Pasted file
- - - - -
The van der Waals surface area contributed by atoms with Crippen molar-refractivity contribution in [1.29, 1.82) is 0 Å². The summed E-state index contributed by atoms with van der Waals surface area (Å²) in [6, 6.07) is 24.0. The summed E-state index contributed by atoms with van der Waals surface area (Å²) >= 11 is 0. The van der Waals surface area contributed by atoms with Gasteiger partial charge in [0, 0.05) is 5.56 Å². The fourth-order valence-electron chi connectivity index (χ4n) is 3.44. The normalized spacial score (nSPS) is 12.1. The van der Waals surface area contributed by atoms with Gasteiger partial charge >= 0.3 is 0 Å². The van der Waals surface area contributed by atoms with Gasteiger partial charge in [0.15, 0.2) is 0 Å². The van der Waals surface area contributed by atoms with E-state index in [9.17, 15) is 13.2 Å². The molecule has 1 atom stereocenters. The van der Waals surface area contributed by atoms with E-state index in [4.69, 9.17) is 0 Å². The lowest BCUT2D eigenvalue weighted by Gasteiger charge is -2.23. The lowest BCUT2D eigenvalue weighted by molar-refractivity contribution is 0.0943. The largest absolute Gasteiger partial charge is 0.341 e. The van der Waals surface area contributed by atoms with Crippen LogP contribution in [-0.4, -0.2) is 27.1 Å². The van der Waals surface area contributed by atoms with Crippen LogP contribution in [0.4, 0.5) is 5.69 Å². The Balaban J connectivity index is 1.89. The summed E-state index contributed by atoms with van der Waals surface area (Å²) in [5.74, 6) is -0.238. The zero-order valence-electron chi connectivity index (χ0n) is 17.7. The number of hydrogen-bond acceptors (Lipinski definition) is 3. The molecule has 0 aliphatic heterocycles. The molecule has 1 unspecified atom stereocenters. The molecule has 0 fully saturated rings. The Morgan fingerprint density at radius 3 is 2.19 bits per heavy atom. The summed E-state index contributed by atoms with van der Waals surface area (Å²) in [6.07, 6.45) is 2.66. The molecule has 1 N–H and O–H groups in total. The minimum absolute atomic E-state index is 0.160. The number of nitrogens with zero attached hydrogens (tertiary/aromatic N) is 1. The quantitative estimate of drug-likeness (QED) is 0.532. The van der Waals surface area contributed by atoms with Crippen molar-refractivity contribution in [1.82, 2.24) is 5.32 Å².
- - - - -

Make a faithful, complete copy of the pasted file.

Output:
The van der Waals surface area contributed by atoms with Crippen molar-refractivity contribution in [1.29, 1.82) is 0 Å². The summed E-state index contributed by atoms with van der Waals surface area (Å²) in [6, 6.07) is 24.0. The summed E-state index contributed by atoms with van der Waals surface area (Å²) >= 11 is 0. The van der Waals surface area contributed by atoms with Gasteiger partial charge in [0, 0.05) is 5.56 Å². The fourth-order valence-electron chi connectivity index (χ4n) is 3.44. The normalized spacial score (nSPS) is 12.1. The van der Waals surface area contributed by atoms with Gasteiger partial charge >= 0.3 is 0 Å². The van der Waals surface area contributed by atoms with Gasteiger partial charge in [0.15, 0.2) is 0 Å². The van der Waals surface area contributed by atoms with E-state index in [9.17, 15) is 13.2 Å². The molecule has 1 atom stereocenters. The van der Waals surface area contributed by atoms with E-state index in [4.69, 9.17) is 0 Å². The lowest BCUT2D eigenvalue weighted by Gasteiger charge is -2.23. The lowest BCUT2D eigenvalue weighted by molar-refractivity contribution is 0.0943. The largest absolute Gasteiger partial charge is 0.341 e. The van der Waals surface area contributed by atoms with Crippen LogP contribution in [-0.4, -0.2) is 27.1 Å². The van der Waals surface area contributed by atoms with Crippen LogP contribution in [0.4, 0.5) is 5.69 Å². The Balaban J connectivity index is 1.89. The summed E-state index contributed by atoms with van der Waals surface area (Å²) in [5.74, 6) is -0.238. The zero-order valence-electron chi connectivity index (χ0n) is 17.7. The number of hydrogen-bond acceptors (Lipinski definition) is 3. The molecule has 0 aliphatic heterocycles. The molecule has 1 unspecified atom stereocenters. The molecule has 0 fully saturated rings. The Morgan fingerprint density at radius 3 is 2.19 bits per heavy atom. The summed E-state index contributed by atoms with van der Waals surface area (Å²) in [6.07, 6.45) is 2.66. The molecule has 1 N–H and O–H groups in total. The minimum absolute atomic E-state index is 0.160. The number of nitrogens with zero attached hydrogens (tertiary/aromatic N) is 1. The quantitative estimate of drug-likeness (QED) is 0.532. The van der Waals surface area contributed by atoms with Crippen molar-refractivity contribution in [1.82, 2.24) is 5.32 Å².